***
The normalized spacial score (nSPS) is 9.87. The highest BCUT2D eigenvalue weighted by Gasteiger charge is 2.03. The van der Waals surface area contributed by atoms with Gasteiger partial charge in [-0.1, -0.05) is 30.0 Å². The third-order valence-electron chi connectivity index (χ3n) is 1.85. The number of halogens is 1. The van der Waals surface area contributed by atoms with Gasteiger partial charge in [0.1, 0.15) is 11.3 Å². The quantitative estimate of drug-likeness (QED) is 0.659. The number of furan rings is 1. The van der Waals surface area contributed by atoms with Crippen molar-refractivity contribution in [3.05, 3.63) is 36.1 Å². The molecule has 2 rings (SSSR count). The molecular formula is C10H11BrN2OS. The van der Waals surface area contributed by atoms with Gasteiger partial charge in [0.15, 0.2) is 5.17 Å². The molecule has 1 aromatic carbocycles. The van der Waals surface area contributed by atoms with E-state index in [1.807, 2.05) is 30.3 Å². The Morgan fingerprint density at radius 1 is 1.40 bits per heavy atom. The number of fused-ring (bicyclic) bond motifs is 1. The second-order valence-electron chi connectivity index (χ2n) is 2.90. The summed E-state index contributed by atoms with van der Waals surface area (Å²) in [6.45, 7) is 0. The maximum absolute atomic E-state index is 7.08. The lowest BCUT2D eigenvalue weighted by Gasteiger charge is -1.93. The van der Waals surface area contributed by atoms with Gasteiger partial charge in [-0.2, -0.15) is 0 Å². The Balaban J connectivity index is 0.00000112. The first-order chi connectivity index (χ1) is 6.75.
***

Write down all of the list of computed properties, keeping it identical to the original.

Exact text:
The normalized spacial score (nSPS) is 9.87. The highest BCUT2D eigenvalue weighted by Gasteiger charge is 2.03. The van der Waals surface area contributed by atoms with Gasteiger partial charge in [-0.1, -0.05) is 30.0 Å². The third-order valence-electron chi connectivity index (χ3n) is 1.85. The number of halogens is 1. The van der Waals surface area contributed by atoms with Gasteiger partial charge in [0.1, 0.15) is 11.3 Å². The quantitative estimate of drug-likeness (QED) is 0.659. The number of furan rings is 1. The van der Waals surface area contributed by atoms with Crippen molar-refractivity contribution in [3.05, 3.63) is 36.1 Å². The molecule has 2 rings (SSSR count). The molecular formula is C10H11BrN2OS. The van der Waals surface area contributed by atoms with Gasteiger partial charge in [0.15, 0.2) is 5.17 Å². The molecule has 1 aromatic carbocycles. The van der Waals surface area contributed by atoms with E-state index in [1.807, 2.05) is 30.3 Å². The Morgan fingerprint density at radius 1 is 1.40 bits per heavy atom. The number of fused-ring (bicyclic) bond motifs is 1. The second-order valence-electron chi connectivity index (χ2n) is 2.90. The summed E-state index contributed by atoms with van der Waals surface area (Å²) in [6.45, 7) is 0. The maximum absolute atomic E-state index is 7.08. The lowest BCUT2D eigenvalue weighted by Gasteiger charge is -1.93. The van der Waals surface area contributed by atoms with Gasteiger partial charge in [-0.2, -0.15) is 0 Å². The Balaban J connectivity index is 0.00000112. The first-order chi connectivity index (χ1) is 6.75.